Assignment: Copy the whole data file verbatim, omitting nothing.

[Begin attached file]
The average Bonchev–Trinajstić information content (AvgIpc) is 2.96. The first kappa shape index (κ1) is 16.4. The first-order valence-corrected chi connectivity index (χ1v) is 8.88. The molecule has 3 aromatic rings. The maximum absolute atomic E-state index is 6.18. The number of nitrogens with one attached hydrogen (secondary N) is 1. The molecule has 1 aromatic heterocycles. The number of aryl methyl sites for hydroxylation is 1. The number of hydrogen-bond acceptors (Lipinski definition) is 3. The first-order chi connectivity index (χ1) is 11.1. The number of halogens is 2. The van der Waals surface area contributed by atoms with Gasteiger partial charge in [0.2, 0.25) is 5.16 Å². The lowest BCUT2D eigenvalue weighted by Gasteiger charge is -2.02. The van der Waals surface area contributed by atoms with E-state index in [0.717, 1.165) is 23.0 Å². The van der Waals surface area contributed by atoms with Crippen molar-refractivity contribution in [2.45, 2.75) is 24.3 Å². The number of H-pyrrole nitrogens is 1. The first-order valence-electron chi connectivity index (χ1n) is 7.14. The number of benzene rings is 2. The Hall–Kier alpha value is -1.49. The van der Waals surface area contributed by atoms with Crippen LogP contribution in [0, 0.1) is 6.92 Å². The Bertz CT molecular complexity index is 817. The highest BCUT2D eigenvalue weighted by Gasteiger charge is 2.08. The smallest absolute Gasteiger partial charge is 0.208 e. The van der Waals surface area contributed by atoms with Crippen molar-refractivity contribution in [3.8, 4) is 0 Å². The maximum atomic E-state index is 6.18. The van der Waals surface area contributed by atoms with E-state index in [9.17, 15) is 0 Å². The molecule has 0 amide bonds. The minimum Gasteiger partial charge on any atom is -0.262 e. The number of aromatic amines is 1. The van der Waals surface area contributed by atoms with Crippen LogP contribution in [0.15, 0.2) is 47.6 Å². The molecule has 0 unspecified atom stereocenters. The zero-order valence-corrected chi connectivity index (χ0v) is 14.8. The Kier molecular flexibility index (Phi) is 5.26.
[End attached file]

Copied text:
The average Bonchev–Trinajstić information content (AvgIpc) is 2.96. The first kappa shape index (κ1) is 16.4. The first-order valence-corrected chi connectivity index (χ1v) is 8.88. The molecule has 3 aromatic rings. The maximum absolute atomic E-state index is 6.18. The number of nitrogens with one attached hydrogen (secondary N) is 1. The molecule has 1 aromatic heterocycles. The number of aryl methyl sites for hydroxylation is 1. The number of hydrogen-bond acceptors (Lipinski definition) is 3. The first-order chi connectivity index (χ1) is 11.1. The number of halogens is 2. The van der Waals surface area contributed by atoms with Gasteiger partial charge in [0.2, 0.25) is 5.16 Å². The lowest BCUT2D eigenvalue weighted by Gasteiger charge is -2.02. The van der Waals surface area contributed by atoms with E-state index in [0.717, 1.165) is 23.0 Å². The van der Waals surface area contributed by atoms with Crippen molar-refractivity contribution in [2.45, 2.75) is 24.3 Å². The number of H-pyrrole nitrogens is 1. The first-order valence-electron chi connectivity index (χ1n) is 7.14. The number of benzene rings is 2. The Hall–Kier alpha value is -1.49. The van der Waals surface area contributed by atoms with Crippen LogP contribution in [0, 0.1) is 6.92 Å². The Bertz CT molecular complexity index is 817. The highest BCUT2D eigenvalue weighted by Gasteiger charge is 2.08. The smallest absolute Gasteiger partial charge is 0.208 e. The van der Waals surface area contributed by atoms with Crippen molar-refractivity contribution in [3.8, 4) is 0 Å². The maximum atomic E-state index is 6.18. The van der Waals surface area contributed by atoms with E-state index in [9.17, 15) is 0 Å². The molecule has 0 amide bonds. The minimum Gasteiger partial charge on any atom is -0.262 e. The number of aromatic amines is 1. The van der Waals surface area contributed by atoms with Crippen LogP contribution in [0.15, 0.2) is 47.6 Å². The molecule has 0 unspecified atom stereocenters. The zero-order valence-corrected chi connectivity index (χ0v) is 14.8. The Kier molecular flexibility index (Phi) is 5.26.